The second meeting with officers was in respect of the residential area adjacent to Old Trafford Football ground. The plastic urinals are being used and are helping to divert supporters from using doorways and gardens. It’s sad though that they are needed and I believe United and the council can do more to engender a spirit of respect to this area. As we’ve stated on the website, those houses and United have been together for a century and I believe we should use that fact to make the area part of the United heritage. I’ve suggested that the council look at ways such as street sign branding, endorsement from players and programme promotions to get across the message that what supporters do to the residents’ properties, they are doing to United. Officers seemed open to this suggestion and will look to taking it to the club to look at consulting with residents and others to how they take this forward.

And in the evening I went to the Manchester Derby. If both sides carry on playing like that, there will be no supporters to worry about.

Thursday

I went to the planning meeting as the United Supporters Club was on the agenda. It looks to be an exciting design and I look forward to seeing it progress. (being a blue will mean I’m probably barred, but it’s still a wonderfully creative piece of architecture in a very demanding setting).

By coincidence, City were also up before Trafford’s planning and were allowed to keep the training developments they’d built without permission but not without 15mins of chastisements. Planning also spent 15 minutes on the survival of a garden hedge. Fair enough, but the bit of the hedge in question was not under threat and nobody had applied for any sort of condition being attached to it.

The planning committee also managed to have a major development at Barton nodded through without any discussion.

Friday

Monthly meeting of the Constituency Labour Party which I chaired in the absence of the official chair of the CLP. Good discussion regarding the cuts and Labour’s approach to them. We felt the party was too timid in the message it was putting across and really needed to use the opportunity to take on the inequalities that existed in Britain where the landed gentry still owned most of the country. I put forward the argument that we should give real consideration to the proposals of Professor Philo (see Guardian Summary) who reasoned that since the top 10% of the country possessed nearly 50% of the wealth, we shouldn’t be forcing the bottom half (who possess just 9% ) to make the sacrifices in taxes, benefits and services. A one-off tax of just 20% on the estates of these super-rich could pay off the national debt, never mind the deficit. And we’ve all seen and understood the benefits of a more equal society.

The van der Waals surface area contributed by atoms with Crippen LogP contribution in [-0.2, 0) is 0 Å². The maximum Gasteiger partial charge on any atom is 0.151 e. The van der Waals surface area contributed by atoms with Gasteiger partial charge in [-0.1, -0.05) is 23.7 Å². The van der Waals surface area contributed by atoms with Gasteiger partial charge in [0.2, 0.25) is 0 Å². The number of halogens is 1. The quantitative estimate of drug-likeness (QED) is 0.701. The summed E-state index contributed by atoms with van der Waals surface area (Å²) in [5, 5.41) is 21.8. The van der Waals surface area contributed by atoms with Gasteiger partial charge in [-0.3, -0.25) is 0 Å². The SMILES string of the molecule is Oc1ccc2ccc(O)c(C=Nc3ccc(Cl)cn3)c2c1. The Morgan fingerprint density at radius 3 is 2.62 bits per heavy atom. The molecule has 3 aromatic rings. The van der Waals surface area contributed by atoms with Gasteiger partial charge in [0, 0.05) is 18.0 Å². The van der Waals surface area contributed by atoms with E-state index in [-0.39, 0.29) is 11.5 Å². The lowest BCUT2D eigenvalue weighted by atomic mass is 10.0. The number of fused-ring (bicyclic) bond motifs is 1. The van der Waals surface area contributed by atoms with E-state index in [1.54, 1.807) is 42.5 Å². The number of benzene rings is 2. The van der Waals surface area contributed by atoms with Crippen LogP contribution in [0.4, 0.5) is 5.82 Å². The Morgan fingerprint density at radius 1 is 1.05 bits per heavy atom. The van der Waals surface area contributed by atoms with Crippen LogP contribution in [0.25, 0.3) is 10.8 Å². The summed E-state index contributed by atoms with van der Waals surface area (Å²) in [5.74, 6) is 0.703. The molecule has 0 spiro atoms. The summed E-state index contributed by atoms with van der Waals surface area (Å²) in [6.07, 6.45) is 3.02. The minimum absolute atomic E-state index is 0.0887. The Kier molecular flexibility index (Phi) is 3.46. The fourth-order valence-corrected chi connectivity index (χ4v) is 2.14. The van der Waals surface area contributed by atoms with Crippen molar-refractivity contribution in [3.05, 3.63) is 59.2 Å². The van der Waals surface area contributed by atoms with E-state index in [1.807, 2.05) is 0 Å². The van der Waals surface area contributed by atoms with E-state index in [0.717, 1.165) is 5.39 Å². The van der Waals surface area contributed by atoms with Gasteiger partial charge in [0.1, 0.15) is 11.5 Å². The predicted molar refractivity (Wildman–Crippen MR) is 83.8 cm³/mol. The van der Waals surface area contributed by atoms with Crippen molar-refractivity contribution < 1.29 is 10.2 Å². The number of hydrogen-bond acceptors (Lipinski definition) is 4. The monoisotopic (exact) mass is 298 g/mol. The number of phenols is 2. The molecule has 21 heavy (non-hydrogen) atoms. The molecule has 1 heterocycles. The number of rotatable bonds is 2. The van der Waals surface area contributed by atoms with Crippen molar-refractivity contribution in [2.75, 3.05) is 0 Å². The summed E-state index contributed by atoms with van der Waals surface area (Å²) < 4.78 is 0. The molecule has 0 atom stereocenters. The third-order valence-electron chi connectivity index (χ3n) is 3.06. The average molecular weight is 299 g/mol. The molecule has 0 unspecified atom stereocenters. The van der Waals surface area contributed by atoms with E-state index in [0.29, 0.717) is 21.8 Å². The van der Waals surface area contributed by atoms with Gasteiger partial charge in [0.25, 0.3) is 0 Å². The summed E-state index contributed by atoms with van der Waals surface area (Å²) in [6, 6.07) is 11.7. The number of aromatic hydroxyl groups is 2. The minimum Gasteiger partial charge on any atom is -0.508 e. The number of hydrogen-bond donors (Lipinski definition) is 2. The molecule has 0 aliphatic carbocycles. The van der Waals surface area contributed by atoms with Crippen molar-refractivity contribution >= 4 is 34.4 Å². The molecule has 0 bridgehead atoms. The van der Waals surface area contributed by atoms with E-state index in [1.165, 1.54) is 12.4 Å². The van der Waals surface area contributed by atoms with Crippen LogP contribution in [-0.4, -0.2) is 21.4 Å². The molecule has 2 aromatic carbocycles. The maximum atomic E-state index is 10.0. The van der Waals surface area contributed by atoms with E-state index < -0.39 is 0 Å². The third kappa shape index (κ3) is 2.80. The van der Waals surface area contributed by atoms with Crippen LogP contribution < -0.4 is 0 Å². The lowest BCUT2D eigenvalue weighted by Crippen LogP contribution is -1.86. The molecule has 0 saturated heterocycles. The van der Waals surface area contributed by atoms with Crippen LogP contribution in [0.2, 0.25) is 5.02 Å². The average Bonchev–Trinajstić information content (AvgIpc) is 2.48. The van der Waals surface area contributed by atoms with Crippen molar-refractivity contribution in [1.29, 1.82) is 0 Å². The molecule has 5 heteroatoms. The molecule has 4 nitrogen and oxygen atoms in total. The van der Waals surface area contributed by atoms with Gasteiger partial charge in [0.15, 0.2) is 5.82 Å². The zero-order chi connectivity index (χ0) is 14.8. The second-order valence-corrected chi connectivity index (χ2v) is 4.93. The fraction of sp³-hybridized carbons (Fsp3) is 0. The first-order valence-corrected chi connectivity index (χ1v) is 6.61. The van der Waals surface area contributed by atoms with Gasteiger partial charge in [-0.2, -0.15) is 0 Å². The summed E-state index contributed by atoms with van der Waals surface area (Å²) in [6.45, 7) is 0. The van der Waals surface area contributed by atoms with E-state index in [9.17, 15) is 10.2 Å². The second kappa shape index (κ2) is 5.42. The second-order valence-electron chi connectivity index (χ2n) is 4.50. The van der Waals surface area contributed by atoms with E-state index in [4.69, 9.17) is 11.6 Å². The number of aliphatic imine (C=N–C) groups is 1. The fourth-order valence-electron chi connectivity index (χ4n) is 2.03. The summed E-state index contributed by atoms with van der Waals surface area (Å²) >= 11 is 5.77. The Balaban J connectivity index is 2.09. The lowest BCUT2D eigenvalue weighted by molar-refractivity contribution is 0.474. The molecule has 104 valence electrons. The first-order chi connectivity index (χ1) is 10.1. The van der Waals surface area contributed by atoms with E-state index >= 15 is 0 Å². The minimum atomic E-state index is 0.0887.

When people like Peter Mandelson can say “Haven’t the rich suffered enough”, you are forced to point out that the 20% tax on super rich estates would leave no Duke cold, no Earl hungry, no Duchess without their luxury holidays and yachts, no billionaire will be unable to buy christmas presents for their children. If we’re all in this together, then that shouldn’t be an empty slogan. But doing it this way also means we can focus on putting growth into the economy and getting the needed investment in our infrastructure that’s so badly needed.

Saturday

Visit to the Lostock College open day (see previous post)

Sunday

Remembrance Service at Stretford Cenotaph. Really solid turnout and a moving ceremony. An unexpected bonus was a spur of the moment invite from the acting OC at 207 Field Hospital. These are volunteer medics and doctors from Manchester hospitals who do the most inspiring service with our operational troops, treating servicemen and civilians. Incredible people. Humbling..

Visit to the Lostock College open day (see previous post)
SundayRemembrance Service at Stretford Cenotaph. Really solid turnout and a moving ceremony. An unexpected bonus was a spur of the moment invite from the acting OC at 207 Field Hospital. These are volunteer medics and doctors from Manchester hospitals who do the most inspiring service with our operational troops, treating servicemen and civilians. Incredible people. Humbling